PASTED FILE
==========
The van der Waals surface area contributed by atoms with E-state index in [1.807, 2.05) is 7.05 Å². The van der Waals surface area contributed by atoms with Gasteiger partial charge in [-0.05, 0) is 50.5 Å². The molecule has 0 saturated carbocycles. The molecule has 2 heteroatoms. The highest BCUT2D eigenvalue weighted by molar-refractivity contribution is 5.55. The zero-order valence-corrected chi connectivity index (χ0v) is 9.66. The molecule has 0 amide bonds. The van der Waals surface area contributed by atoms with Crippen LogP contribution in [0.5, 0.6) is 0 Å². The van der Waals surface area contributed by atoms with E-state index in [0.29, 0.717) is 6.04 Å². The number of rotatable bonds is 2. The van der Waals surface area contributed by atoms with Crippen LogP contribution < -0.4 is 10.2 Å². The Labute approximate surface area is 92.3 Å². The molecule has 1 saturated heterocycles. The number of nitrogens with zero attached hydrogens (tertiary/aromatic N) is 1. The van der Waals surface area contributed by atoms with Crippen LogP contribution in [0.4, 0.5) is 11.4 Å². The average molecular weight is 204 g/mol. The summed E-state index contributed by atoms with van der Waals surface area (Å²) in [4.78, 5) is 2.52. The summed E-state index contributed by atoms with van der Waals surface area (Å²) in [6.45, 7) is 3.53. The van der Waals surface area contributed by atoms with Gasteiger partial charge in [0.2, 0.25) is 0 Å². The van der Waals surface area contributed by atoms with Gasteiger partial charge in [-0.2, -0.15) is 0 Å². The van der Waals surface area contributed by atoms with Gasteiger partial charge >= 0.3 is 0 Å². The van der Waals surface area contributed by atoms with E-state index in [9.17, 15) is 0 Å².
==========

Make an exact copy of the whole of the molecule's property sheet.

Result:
The van der Waals surface area contributed by atoms with E-state index in [1.807, 2.05) is 7.05 Å². The van der Waals surface area contributed by atoms with Gasteiger partial charge in [-0.05, 0) is 50.5 Å². The molecule has 0 saturated carbocycles. The molecule has 2 heteroatoms. The highest BCUT2D eigenvalue weighted by molar-refractivity contribution is 5.55. The zero-order valence-corrected chi connectivity index (χ0v) is 9.66. The molecule has 0 amide bonds. The van der Waals surface area contributed by atoms with Crippen LogP contribution in [0.5, 0.6) is 0 Å². The van der Waals surface area contributed by atoms with E-state index in [0.29, 0.717) is 6.04 Å². The number of rotatable bonds is 2. The van der Waals surface area contributed by atoms with Crippen LogP contribution < -0.4 is 10.2 Å². The Labute approximate surface area is 92.3 Å². The molecule has 1 saturated heterocycles. The number of nitrogens with zero attached hydrogens (tertiary/aromatic N) is 1. The van der Waals surface area contributed by atoms with Crippen LogP contribution in [0.4, 0.5) is 11.4 Å². The average molecular weight is 204 g/mol. The summed E-state index contributed by atoms with van der Waals surface area (Å²) in [4.78, 5) is 2.52. The summed E-state index contributed by atoms with van der Waals surface area (Å²) in [6.45, 7) is 3.53. The van der Waals surface area contributed by atoms with Gasteiger partial charge in [0.2, 0.25) is 0 Å². The van der Waals surface area contributed by atoms with Gasteiger partial charge in [-0.2, -0.15) is 0 Å². The van der Waals surface area contributed by atoms with Gasteiger partial charge >= 0.3 is 0 Å². The van der Waals surface area contributed by atoms with E-state index in [9.17, 15) is 0 Å².